The last safari of the trip and the tiger became the focus of all attention. Kushal and Papu recommended that we head to Agaratoli where 2 tiger families made frequent afternoon appearances. And that settled it as we headed back to the Eastern zone. A beautiful Rhino all in the open started that safari, followed by a Northern Lapwing up close. A raptor on a tree turned out to be a Peregrine Falcon. But we pressed ahead to the spot where the tigers were normally seen. And waited. And waited. At one point, the Hog Deer seemed genuinely on alert and there were frantic few alarm calls. And we waited breathlessly as the tall grass parted... and a Rhino walked out! To have the last laugh, I suppose. Though the striped wonder was probably sitting in the grass nearby and chuckling its stripes off at us. Net, we didn't see a tiger on that safari  though our Rhino count had swollen to very respectable levels.

Day 3 - Birding in the tea estates
White Browed Piculet
The final morning in Kaziranga dawned with me heading out with Kushal, Papu and Lakpa for a morning around the tea estates. The kids had a taken an elephant safari where they saw Rhinos up close, but still no tigers. And we drove to a nearby tea estate and skirted through the surprisingly tough tea bushes into the undergrowth. 3 birding experts with me and I was thoroughly spoilt. In the tea gardens itself, we saw a flock of Rufous Necked Laughingthrushes, albeit slightly far away. Into the undergrowth and immediately they conjured up a Pale Chinned Flycatcher, followed by a White Browed Piculet and then a Rufous Fronted Babbler. The Piculet was the only one who posed for a photo, thus proving himself to be a far more willing model than his Speckled cousin. Even as I clambered up the slope back into the tea gardens, I had my first encounter with the local leeches. It's amazing how quickly they can latch on to you and this friend helped reduce my considerable weight by a few ml of red fluid.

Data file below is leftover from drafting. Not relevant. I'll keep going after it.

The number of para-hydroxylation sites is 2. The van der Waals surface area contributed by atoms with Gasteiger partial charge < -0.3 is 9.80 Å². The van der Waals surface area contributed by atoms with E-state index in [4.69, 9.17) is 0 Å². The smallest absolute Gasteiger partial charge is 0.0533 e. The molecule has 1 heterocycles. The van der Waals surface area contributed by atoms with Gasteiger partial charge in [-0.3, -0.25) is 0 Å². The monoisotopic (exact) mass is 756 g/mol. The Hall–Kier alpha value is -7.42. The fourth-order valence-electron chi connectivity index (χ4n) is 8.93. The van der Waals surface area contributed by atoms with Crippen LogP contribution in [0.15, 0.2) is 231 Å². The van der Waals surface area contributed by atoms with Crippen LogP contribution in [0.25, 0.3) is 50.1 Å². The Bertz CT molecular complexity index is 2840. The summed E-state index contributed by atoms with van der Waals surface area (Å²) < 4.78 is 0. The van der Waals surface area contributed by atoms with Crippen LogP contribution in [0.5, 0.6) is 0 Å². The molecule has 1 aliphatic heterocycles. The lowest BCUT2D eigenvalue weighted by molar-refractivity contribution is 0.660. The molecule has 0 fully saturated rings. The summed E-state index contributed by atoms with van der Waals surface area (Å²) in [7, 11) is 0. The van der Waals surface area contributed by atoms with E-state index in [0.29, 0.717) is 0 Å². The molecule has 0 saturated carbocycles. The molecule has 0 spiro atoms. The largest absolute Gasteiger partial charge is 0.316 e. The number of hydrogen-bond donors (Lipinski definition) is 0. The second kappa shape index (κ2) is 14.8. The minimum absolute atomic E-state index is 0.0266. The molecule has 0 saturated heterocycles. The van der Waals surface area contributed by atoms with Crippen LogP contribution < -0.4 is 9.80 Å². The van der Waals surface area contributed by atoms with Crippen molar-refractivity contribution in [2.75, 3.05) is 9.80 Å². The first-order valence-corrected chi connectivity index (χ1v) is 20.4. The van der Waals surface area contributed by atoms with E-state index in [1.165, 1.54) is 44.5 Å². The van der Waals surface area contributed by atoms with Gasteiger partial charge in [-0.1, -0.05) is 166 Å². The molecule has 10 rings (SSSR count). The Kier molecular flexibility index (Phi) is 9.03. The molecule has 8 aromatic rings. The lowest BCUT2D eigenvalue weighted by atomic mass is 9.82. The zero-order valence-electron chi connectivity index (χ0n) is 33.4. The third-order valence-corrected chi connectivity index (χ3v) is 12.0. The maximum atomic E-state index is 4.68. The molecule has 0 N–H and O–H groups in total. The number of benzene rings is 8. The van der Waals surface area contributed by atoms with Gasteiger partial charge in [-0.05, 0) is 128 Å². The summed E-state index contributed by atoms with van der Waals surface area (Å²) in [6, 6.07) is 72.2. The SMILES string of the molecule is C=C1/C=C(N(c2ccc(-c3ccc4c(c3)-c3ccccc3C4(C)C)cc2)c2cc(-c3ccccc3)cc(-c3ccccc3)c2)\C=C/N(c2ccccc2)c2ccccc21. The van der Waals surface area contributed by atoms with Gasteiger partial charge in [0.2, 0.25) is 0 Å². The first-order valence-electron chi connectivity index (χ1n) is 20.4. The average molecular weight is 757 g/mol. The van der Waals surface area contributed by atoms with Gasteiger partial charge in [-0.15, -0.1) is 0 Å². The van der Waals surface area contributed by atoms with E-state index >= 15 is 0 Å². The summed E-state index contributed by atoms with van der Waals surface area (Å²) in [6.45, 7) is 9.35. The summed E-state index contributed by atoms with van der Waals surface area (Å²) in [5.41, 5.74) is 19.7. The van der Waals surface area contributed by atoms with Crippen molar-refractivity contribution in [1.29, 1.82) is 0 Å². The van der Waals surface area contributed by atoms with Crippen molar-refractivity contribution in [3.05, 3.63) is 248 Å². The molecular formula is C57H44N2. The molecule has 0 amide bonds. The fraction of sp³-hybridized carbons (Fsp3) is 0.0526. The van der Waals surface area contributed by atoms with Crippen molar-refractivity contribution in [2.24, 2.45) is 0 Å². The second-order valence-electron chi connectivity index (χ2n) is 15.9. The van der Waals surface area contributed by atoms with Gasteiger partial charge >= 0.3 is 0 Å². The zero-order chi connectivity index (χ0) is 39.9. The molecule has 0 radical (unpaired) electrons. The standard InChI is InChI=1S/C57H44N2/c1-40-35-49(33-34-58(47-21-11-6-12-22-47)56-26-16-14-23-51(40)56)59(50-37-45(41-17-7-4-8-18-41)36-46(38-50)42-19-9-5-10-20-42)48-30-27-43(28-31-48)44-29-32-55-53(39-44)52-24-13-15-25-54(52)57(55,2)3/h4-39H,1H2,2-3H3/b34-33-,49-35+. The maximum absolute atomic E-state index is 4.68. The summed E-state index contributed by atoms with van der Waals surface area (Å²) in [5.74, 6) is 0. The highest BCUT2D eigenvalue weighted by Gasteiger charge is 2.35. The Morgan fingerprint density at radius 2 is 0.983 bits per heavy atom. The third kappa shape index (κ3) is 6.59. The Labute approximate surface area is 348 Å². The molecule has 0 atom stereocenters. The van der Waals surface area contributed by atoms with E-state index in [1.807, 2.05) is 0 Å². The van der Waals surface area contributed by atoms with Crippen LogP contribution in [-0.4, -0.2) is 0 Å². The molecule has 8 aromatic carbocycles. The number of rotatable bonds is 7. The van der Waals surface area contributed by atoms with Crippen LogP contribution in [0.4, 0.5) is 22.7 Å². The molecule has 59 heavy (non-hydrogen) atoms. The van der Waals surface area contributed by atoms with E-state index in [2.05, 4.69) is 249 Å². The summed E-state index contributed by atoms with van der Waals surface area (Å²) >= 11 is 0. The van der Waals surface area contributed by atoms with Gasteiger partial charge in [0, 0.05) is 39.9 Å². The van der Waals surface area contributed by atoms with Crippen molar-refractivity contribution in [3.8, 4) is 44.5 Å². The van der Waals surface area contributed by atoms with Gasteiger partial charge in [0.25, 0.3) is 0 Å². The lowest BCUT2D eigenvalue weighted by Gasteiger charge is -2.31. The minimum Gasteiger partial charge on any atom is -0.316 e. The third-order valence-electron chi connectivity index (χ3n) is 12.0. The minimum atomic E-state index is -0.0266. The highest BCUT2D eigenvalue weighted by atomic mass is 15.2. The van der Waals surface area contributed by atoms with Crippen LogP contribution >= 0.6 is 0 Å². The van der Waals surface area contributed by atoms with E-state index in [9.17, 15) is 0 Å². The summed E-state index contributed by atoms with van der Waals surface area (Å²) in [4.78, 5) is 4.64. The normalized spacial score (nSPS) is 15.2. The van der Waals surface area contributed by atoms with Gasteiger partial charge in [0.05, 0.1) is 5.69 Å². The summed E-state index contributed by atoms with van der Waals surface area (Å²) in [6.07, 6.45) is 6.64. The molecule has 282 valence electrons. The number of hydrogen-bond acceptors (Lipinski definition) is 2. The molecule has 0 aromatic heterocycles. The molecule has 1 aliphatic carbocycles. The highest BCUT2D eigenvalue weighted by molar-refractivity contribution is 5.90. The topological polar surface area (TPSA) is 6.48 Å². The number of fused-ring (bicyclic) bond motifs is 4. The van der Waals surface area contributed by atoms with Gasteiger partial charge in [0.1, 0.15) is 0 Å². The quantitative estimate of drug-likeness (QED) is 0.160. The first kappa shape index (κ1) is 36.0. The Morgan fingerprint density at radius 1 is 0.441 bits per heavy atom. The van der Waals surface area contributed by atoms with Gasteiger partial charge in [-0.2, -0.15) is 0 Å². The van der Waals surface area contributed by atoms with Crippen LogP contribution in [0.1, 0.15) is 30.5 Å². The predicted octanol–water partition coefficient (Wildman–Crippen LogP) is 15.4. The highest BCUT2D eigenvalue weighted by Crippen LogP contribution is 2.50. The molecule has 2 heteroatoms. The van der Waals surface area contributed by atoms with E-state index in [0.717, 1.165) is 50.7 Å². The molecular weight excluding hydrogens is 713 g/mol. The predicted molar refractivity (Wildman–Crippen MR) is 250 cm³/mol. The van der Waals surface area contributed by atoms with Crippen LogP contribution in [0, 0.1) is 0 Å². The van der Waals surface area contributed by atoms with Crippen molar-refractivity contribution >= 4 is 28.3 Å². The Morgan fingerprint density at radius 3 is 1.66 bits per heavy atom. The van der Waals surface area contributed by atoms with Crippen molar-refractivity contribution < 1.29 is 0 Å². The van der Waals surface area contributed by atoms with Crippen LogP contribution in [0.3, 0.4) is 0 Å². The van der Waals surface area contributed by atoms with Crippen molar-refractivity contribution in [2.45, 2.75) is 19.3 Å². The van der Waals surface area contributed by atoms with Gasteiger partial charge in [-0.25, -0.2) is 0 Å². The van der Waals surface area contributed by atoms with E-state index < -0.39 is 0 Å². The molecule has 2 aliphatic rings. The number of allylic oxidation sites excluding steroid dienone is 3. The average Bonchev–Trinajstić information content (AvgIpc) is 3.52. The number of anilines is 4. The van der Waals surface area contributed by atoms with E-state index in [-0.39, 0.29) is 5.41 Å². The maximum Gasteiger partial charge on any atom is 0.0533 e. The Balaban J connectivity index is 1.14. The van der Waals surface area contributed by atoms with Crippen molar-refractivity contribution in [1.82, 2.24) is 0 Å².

Yellow Vented Flowerpecker
We walked on, to the calls of White Browed Scimitar Babblers and fleeting glimpses of a Large Cuckooshrike, Black Rumped Flameback and Yellow Bellied Warbler. And then Lakpa noticed a movement far above in a tree. It was a Yellow Vented Flowerpecker, one of the rarer varieties of this species. Another superb stroke of luck. We walked towards a stream where Kushal hunted for Black backed Forktail but all his efforts were in vain. With another flock of Rufous Necked Laughingthrushes and a glimpse of a Fulvous Breasted Woodpecker to close out the trip, we headed back to the hotel. I had to see off the rest of the gang on their way to Mumbai and then Lakpa and I would head further to bird in Upper Assam and then Arunachal Pradesh.